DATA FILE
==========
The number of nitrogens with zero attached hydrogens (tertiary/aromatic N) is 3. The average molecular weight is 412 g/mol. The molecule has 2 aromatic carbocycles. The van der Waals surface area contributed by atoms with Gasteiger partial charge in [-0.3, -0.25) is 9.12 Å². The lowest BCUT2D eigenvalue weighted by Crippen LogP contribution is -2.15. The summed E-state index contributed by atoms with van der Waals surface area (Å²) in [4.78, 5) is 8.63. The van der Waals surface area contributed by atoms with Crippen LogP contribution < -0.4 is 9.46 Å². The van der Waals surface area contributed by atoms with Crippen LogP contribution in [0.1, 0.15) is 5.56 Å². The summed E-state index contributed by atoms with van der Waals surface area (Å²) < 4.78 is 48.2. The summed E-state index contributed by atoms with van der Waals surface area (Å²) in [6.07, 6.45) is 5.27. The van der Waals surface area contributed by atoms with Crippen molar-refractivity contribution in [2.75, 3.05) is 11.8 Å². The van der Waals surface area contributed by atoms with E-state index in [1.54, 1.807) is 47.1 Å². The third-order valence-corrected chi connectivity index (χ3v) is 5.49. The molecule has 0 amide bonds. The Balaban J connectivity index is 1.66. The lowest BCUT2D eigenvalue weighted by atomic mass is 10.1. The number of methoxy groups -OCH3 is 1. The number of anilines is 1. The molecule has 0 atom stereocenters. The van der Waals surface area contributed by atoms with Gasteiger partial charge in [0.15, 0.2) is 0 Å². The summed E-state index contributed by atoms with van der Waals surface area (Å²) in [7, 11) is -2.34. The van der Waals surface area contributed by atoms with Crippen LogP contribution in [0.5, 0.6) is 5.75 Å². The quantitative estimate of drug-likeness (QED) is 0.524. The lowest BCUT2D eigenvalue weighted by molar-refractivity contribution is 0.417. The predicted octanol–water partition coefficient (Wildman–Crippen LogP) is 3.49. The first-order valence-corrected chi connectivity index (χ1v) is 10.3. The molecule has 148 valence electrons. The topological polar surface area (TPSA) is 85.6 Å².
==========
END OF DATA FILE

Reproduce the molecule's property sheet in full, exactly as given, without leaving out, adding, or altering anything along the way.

The number of nitrogens with zero attached hydrogens (tertiary/aromatic N) is 3. The average molecular weight is 412 g/mol. The molecule has 2 aromatic carbocycles. The van der Waals surface area contributed by atoms with Gasteiger partial charge in [-0.3, -0.25) is 9.12 Å². The lowest BCUT2D eigenvalue weighted by Crippen LogP contribution is -2.15. The summed E-state index contributed by atoms with van der Waals surface area (Å²) in [4.78, 5) is 8.63. The van der Waals surface area contributed by atoms with Crippen LogP contribution < -0.4 is 9.46 Å². The van der Waals surface area contributed by atoms with Crippen LogP contribution in [0.1, 0.15) is 5.56 Å². The summed E-state index contributed by atoms with van der Waals surface area (Å²) < 4.78 is 48.2. The summed E-state index contributed by atoms with van der Waals surface area (Å²) in [6.07, 6.45) is 5.27. The van der Waals surface area contributed by atoms with Crippen molar-refractivity contribution in [2.75, 3.05) is 11.8 Å². The van der Waals surface area contributed by atoms with E-state index in [1.54, 1.807) is 47.1 Å². The third-order valence-corrected chi connectivity index (χ3v) is 5.49. The molecule has 0 amide bonds. The Balaban J connectivity index is 1.66. The lowest BCUT2D eigenvalue weighted by atomic mass is 10.1. The number of methoxy groups -OCH3 is 1. The number of anilines is 1. The molecule has 0 atom stereocenters. The van der Waals surface area contributed by atoms with Gasteiger partial charge in [0.15, 0.2) is 0 Å². The summed E-state index contributed by atoms with van der Waals surface area (Å²) in [7, 11) is -2.34. The van der Waals surface area contributed by atoms with Crippen LogP contribution in [0.5, 0.6) is 5.75 Å². The quantitative estimate of drug-likeness (QED) is 0.524. The lowest BCUT2D eigenvalue weighted by molar-refractivity contribution is 0.417. The predicted octanol–water partition coefficient (Wildman–Crippen LogP) is 3.49. The first-order valence-corrected chi connectivity index (χ1v) is 10.3. The molecule has 148 valence electrons. The topological polar surface area (TPSA) is 85.6 Å².